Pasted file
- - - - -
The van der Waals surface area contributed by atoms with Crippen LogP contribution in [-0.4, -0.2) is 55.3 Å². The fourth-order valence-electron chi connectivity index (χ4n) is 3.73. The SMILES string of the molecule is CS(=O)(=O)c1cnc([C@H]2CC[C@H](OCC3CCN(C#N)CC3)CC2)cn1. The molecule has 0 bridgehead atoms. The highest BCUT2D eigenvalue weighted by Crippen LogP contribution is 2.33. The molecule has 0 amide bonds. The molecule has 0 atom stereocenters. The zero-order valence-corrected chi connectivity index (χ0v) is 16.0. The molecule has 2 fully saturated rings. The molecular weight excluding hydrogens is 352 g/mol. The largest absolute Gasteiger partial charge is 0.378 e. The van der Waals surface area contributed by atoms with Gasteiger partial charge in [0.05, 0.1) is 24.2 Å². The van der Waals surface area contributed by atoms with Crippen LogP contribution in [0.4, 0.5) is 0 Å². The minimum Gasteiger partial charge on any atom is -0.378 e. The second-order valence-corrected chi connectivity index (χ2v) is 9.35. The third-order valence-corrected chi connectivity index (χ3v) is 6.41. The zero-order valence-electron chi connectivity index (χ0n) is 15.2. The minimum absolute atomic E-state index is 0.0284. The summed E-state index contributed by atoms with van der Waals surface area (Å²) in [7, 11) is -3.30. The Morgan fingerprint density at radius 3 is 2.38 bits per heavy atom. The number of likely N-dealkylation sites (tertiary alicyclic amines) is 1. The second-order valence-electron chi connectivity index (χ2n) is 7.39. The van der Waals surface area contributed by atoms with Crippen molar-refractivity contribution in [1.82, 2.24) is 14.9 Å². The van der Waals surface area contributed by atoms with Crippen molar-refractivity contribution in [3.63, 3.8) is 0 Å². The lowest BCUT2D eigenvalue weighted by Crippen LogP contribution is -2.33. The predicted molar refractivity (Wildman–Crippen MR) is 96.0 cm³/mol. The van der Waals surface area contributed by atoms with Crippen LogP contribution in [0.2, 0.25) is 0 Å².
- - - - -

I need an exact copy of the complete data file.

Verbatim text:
The van der Waals surface area contributed by atoms with Crippen LogP contribution in [-0.4, -0.2) is 55.3 Å². The fourth-order valence-electron chi connectivity index (χ4n) is 3.73. The SMILES string of the molecule is CS(=O)(=O)c1cnc([C@H]2CC[C@H](OCC3CCN(C#N)CC3)CC2)cn1. The molecule has 0 bridgehead atoms. The highest BCUT2D eigenvalue weighted by Crippen LogP contribution is 2.33. The molecule has 0 amide bonds. The molecule has 0 atom stereocenters. The zero-order valence-corrected chi connectivity index (χ0v) is 16.0. The molecule has 2 fully saturated rings. The molecular weight excluding hydrogens is 352 g/mol. The largest absolute Gasteiger partial charge is 0.378 e. The van der Waals surface area contributed by atoms with Gasteiger partial charge in [0.05, 0.1) is 24.2 Å². The van der Waals surface area contributed by atoms with Crippen LogP contribution in [0.4, 0.5) is 0 Å². The minimum Gasteiger partial charge on any atom is -0.378 e. The second-order valence-corrected chi connectivity index (χ2v) is 9.35. The third-order valence-corrected chi connectivity index (χ3v) is 6.41. The zero-order valence-electron chi connectivity index (χ0n) is 15.2. The minimum absolute atomic E-state index is 0.0284. The summed E-state index contributed by atoms with van der Waals surface area (Å²) in [7, 11) is -3.30. The Morgan fingerprint density at radius 3 is 2.38 bits per heavy atom. The number of likely N-dealkylation sites (tertiary alicyclic amines) is 1. The second-order valence-electron chi connectivity index (χ2n) is 7.39. The van der Waals surface area contributed by atoms with Crippen molar-refractivity contribution in [1.82, 2.24) is 14.9 Å². The van der Waals surface area contributed by atoms with Crippen molar-refractivity contribution in [3.63, 3.8) is 0 Å². The lowest BCUT2D eigenvalue weighted by Crippen LogP contribution is -2.33. The predicted molar refractivity (Wildman–Crippen MR) is 96.0 cm³/mol. The van der Waals surface area contributed by atoms with Crippen LogP contribution in [0.2, 0.25) is 0 Å².